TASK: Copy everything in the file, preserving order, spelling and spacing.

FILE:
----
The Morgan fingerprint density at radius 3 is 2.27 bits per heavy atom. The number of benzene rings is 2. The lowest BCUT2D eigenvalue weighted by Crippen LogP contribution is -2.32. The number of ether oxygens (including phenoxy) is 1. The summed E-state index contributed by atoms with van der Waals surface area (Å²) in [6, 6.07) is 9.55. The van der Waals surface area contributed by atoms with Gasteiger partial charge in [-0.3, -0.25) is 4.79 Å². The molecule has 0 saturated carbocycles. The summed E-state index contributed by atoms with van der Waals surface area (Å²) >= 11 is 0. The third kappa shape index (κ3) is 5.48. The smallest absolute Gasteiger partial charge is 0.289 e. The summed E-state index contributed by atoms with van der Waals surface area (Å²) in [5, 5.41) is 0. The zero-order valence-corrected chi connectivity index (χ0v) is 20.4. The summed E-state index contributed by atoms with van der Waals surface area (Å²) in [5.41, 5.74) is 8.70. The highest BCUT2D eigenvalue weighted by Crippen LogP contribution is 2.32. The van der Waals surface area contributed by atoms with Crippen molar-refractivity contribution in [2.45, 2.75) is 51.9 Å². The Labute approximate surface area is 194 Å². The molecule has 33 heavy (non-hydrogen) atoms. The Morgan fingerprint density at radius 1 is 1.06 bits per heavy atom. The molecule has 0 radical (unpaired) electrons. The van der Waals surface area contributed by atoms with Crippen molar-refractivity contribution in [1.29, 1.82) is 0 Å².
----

The Morgan fingerprint density at radius 3 is 2.27 bits per heavy atom. The number of benzene rings is 2. The lowest BCUT2D eigenvalue weighted by Crippen LogP contribution is -2.32. The number of ether oxygens (including phenoxy) is 1. The summed E-state index contributed by atoms with van der Waals surface area (Å²) in [6, 6.07) is 9.55. The van der Waals surface area contributed by atoms with Gasteiger partial charge in [-0.3, -0.25) is 4.79 Å². The molecule has 0 saturated carbocycles. The summed E-state index contributed by atoms with van der Waals surface area (Å²) >= 11 is 0. The third kappa shape index (κ3) is 5.48. The smallest absolute Gasteiger partial charge is 0.289 e. The summed E-state index contributed by atoms with van der Waals surface area (Å²) in [5, 5.41) is 0. The zero-order valence-corrected chi connectivity index (χ0v) is 20.4. The summed E-state index contributed by atoms with van der Waals surface area (Å²) in [5.41, 5.74) is 8.70. The highest BCUT2D eigenvalue weighted by Crippen LogP contribution is 2.32. The van der Waals surface area contributed by atoms with Crippen molar-refractivity contribution in [2.45, 2.75) is 51.9 Å². The Labute approximate surface area is 194 Å². The molecule has 33 heavy (non-hydrogen) atoms. The Morgan fingerprint density at radius 1 is 1.06 bits per heavy atom. The molecule has 0 radical (unpaired) electrons. The van der Waals surface area contributed by atoms with Crippen molar-refractivity contribution in [1.29, 1.82) is 0 Å².